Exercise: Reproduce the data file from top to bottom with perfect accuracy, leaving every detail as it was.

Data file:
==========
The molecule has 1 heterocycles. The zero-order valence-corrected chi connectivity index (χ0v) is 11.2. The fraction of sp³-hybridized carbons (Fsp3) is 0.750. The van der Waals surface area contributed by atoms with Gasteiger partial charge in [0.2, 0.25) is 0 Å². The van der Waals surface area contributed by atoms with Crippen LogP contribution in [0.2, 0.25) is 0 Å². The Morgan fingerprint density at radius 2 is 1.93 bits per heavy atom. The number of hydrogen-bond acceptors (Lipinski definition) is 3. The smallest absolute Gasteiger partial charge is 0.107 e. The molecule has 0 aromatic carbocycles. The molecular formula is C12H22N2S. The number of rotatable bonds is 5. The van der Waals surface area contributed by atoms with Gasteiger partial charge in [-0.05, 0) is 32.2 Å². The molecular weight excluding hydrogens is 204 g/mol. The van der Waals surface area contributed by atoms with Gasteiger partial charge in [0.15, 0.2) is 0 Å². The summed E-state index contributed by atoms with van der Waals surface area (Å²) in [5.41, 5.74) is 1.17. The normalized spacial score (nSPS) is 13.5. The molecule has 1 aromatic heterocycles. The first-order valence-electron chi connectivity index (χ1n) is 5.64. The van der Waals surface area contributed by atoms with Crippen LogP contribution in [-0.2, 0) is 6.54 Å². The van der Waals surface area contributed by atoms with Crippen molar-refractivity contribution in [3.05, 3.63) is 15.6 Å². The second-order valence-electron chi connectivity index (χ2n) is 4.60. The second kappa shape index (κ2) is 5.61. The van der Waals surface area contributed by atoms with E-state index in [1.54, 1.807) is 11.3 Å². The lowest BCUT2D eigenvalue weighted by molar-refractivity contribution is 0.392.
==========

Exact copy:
The molecule has 1 heterocycles. The zero-order valence-corrected chi connectivity index (χ0v) is 11.2. The fraction of sp³-hybridized carbons (Fsp3) is 0.750. The van der Waals surface area contributed by atoms with Gasteiger partial charge in [0.2, 0.25) is 0 Å². The van der Waals surface area contributed by atoms with Crippen LogP contribution in [0.2, 0.25) is 0 Å². The Morgan fingerprint density at radius 2 is 1.93 bits per heavy atom. The number of hydrogen-bond acceptors (Lipinski definition) is 3. The smallest absolute Gasteiger partial charge is 0.107 e. The molecule has 0 aromatic carbocycles. The molecular formula is C12H22N2S. The number of rotatable bonds is 5. The van der Waals surface area contributed by atoms with Gasteiger partial charge in [-0.05, 0) is 32.2 Å². The molecular weight excluding hydrogens is 204 g/mol. The van der Waals surface area contributed by atoms with Gasteiger partial charge in [0.15, 0.2) is 0 Å². The summed E-state index contributed by atoms with van der Waals surface area (Å²) in [5.41, 5.74) is 1.17. The normalized spacial score (nSPS) is 13.5. The molecule has 1 aromatic heterocycles. The first-order valence-electron chi connectivity index (χ1n) is 5.64. The van der Waals surface area contributed by atoms with Crippen LogP contribution in [-0.2, 0) is 6.54 Å². The van der Waals surface area contributed by atoms with Crippen molar-refractivity contribution in [3.05, 3.63) is 15.6 Å². The second-order valence-electron chi connectivity index (χ2n) is 4.60. The second kappa shape index (κ2) is 5.61. The van der Waals surface area contributed by atoms with E-state index in [1.54, 1.807) is 11.3 Å². The lowest BCUT2D eigenvalue weighted by molar-refractivity contribution is 0.392.